If New York Governor Andrew Cuomo thought signing a hugely important Project Labor Agreement for the Tappan Zee Bridge would be the end of his infrastructure work this month, he was wrong. Leaders of four labor unions are urging progress in settling a dispute between the Governor and the Seneca Nation of Indians that is delaying $28.5 million worth of repairs to the Southern Tier Expressway.
The dispute revolves around the Governor’s refusal to adhere to language put in place by the Tribal Employment Rights Ordinance, adopted in 1993, which requires a 3.5 percent administrative fee whenever the state comes onto tribal lands for major projects. The Seneca Nation believes it is owed $1 million while the Governor says the state will not pay because the project is “routine maintenance.”
The unions that have come to the Seneca Nation’s aid include Laborers Local 621, Operating Engineers Local 17 and the Northeast Regional Council of Carpenters Local 276. They have asked the Governor to pay the fee so that work can be done during the height of construction season. The unions also point out the long-standing working relationships between the state, the Seneca Nation, and their members, 5,000 of whom are being affected by the delay and some of whom are members of the Seneca Nation as well:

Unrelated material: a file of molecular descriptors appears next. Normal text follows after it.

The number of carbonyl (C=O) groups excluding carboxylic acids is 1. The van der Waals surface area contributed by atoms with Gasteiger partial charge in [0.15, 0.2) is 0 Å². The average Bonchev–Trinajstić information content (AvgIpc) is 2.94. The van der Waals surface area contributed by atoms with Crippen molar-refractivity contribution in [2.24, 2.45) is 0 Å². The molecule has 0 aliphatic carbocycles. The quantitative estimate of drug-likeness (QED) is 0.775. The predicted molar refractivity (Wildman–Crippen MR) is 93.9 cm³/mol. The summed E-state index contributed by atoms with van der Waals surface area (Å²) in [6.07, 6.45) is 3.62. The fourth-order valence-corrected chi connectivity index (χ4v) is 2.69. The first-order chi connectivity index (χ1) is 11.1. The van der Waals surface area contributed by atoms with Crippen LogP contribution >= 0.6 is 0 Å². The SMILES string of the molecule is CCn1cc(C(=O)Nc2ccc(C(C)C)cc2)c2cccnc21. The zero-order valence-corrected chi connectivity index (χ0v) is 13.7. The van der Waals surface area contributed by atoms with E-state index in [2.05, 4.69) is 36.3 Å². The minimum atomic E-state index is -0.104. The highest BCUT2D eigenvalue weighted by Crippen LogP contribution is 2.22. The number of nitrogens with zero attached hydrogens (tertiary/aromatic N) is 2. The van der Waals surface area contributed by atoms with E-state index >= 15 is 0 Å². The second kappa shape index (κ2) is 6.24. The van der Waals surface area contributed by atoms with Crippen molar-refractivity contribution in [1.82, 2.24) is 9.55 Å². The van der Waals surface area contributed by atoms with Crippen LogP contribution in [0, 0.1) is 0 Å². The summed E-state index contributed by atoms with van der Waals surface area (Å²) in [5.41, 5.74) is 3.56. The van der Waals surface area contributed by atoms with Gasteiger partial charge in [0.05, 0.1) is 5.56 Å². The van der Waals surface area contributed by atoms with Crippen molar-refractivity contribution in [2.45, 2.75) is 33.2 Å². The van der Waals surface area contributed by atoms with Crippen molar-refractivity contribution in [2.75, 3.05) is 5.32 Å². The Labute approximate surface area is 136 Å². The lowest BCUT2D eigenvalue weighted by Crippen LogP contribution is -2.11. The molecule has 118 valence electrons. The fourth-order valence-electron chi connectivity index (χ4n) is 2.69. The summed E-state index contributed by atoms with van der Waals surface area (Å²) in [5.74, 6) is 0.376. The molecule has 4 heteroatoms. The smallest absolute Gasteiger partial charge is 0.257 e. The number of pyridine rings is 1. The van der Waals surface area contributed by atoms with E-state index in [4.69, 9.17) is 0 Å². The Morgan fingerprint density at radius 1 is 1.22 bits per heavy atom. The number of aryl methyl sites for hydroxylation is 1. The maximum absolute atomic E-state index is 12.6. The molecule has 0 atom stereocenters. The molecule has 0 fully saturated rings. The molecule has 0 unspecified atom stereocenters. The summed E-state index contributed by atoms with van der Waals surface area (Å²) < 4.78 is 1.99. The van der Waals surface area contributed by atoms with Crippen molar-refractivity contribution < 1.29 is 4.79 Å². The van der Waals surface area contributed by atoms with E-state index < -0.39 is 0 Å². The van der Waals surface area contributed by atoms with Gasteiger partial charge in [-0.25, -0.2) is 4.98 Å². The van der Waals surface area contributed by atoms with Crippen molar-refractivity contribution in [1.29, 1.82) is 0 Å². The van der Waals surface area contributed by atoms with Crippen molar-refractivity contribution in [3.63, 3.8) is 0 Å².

“We fully support this project going through Seneca property; it is a necessary project for the members to get back to work, and that section of Interstate 86 is in dire need of repair,” wrote Edward Giardini Jr., business manager of Olean based Laborers Local 621.
Alan Pero, supervisor of Operating Engineers Local 17, urged the state to comply with paying the administrative fee and questioned Cuomo’s claim of the job being “routine maintenance.” Rather, he called the road “in terrible condition” and “hazardous.”:
“The $28 million contract is not simply maintenance,” Pero wrote. “Moreover, if the state held this belief, it is unclear why the bid documents would include the [administrative fee] requirements.”